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Belt Sander


aggravated_alien
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Hello this my first post.

I am in the process of buying tools. Eventually I want to build and repair guitars professionally. This is going take my quite a while to learn and I guess this will be more of a labor of love. I don't think there is a great deal of money in this type of work.

I am in the market for a power tools the question is how much power/wattage do I need. I don't want them to be underpowered but I don't want to spend a fortune on overkill.

Things I need so far.

Belt Sander

Jigsaw

Drill Press

Feel free to tell me what other things I may need and how much power/wattage they will need to be.

Thanks.

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what tools do you currently own? If you dont own any.. then a belt sander and a jigsaw are not top of the list items in my opinion. are you planning on electrics or acoustics to start off with? from scratch or kits? What kind of budget are you on? what kind of hand tools do you have and what are you pretty good at as far as woodworking goes? SOrry to answer a question with a bunch of questions... but its not a simple answer without more info. :D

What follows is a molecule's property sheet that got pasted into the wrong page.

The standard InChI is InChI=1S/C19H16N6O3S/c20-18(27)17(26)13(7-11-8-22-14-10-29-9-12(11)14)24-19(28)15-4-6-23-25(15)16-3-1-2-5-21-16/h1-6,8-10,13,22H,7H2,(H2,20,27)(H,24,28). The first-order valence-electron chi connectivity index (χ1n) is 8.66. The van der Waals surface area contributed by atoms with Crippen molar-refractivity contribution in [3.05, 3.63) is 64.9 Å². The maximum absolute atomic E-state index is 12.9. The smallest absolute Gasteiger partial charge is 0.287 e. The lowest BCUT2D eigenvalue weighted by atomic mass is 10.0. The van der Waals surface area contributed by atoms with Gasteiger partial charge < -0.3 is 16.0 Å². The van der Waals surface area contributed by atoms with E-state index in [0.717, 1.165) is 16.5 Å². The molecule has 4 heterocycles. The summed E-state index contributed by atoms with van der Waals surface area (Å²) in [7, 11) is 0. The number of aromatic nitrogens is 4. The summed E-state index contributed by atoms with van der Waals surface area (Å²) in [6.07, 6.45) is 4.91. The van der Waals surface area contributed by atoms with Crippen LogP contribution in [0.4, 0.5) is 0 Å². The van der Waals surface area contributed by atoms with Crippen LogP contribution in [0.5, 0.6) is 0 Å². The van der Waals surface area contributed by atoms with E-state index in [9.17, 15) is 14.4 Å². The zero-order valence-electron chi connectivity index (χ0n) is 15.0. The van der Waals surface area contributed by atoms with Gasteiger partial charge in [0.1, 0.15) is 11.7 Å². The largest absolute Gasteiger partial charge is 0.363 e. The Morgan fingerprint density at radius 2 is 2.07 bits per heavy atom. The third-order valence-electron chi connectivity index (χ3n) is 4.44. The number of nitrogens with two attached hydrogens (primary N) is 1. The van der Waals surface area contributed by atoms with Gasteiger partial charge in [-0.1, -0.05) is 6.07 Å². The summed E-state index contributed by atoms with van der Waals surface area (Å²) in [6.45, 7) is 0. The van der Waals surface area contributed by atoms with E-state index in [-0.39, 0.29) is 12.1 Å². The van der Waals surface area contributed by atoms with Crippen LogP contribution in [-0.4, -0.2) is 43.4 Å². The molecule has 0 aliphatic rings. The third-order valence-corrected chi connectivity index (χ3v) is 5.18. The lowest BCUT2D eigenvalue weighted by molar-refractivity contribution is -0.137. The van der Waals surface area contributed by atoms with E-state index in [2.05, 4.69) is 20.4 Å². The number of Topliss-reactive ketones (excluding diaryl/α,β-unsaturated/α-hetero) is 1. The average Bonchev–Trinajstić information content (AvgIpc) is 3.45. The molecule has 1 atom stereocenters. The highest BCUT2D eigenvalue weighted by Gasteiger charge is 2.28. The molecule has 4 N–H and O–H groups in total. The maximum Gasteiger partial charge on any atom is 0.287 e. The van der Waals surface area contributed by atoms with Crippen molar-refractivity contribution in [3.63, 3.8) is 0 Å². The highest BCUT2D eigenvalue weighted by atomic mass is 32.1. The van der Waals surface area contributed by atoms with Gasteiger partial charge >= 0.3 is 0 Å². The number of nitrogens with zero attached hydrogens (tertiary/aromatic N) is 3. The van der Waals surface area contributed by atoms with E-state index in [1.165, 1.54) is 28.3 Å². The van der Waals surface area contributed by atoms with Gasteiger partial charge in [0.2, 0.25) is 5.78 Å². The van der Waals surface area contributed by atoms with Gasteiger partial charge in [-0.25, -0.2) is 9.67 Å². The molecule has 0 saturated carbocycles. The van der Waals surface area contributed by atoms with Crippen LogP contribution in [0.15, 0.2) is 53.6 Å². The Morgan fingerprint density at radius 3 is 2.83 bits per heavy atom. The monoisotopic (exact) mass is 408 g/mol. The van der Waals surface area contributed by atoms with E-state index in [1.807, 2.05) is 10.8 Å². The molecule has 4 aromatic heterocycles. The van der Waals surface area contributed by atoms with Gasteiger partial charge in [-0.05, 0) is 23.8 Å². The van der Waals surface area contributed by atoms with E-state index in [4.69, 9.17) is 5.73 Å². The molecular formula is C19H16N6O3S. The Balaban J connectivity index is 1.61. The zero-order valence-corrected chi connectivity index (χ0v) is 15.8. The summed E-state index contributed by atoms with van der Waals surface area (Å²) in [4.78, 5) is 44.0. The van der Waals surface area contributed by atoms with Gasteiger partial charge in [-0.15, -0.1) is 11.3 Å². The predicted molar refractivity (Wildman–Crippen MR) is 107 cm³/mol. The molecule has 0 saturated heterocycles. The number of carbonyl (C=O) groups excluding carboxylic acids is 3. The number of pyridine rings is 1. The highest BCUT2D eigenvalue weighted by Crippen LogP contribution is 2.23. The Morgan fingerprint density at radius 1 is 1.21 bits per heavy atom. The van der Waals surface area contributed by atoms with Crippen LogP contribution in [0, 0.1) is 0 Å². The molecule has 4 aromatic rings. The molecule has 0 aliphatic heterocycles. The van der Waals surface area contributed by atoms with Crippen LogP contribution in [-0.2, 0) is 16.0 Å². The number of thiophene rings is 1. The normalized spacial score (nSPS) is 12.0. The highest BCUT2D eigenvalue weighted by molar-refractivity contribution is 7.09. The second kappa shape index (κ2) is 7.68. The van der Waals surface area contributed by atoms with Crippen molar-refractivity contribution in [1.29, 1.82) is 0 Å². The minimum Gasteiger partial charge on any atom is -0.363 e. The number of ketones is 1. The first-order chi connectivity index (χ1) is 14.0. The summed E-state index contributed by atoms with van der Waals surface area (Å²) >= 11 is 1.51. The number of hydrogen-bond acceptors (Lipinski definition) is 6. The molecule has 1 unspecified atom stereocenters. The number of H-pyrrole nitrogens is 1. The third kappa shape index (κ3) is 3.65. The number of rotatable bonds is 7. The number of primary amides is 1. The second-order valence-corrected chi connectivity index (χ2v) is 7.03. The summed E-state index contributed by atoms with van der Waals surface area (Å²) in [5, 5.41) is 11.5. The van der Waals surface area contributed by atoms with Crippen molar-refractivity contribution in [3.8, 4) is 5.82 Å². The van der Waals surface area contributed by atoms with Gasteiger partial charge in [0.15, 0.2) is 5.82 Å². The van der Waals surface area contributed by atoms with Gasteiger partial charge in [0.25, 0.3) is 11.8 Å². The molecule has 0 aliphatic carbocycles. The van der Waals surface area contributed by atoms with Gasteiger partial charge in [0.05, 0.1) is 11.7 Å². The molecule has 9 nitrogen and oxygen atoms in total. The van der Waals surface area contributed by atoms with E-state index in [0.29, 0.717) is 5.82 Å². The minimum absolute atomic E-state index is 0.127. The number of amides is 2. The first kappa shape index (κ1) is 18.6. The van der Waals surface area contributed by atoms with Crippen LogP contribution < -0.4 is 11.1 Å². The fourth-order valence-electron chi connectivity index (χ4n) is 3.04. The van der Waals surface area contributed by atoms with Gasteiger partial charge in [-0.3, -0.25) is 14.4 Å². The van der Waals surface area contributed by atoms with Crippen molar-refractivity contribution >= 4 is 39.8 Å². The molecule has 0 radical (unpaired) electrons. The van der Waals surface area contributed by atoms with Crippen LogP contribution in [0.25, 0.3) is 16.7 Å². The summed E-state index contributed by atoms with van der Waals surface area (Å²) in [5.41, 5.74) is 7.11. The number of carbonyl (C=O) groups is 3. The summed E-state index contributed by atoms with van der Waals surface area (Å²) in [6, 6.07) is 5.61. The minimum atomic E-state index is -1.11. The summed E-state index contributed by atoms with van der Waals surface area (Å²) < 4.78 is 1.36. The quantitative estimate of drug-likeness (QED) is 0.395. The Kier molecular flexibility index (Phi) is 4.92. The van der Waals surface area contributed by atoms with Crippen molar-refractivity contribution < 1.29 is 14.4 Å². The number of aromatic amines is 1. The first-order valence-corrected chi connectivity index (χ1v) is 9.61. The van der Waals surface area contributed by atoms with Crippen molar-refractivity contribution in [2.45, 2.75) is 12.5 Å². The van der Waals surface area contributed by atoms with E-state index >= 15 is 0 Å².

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what tools do you currently own? If you dont own any.. then a belt sander and a jigsaw are not top of the list items in my opinion. are you planning on electrics or acoustics to start off with? from scratch or kits? What kind of budget are you on? what kind of hand tools do you have and what are you pretty good at as far as woodworking goes? SOrry to answer a question with a bunch of questions... but its not a simple answer without more info. :D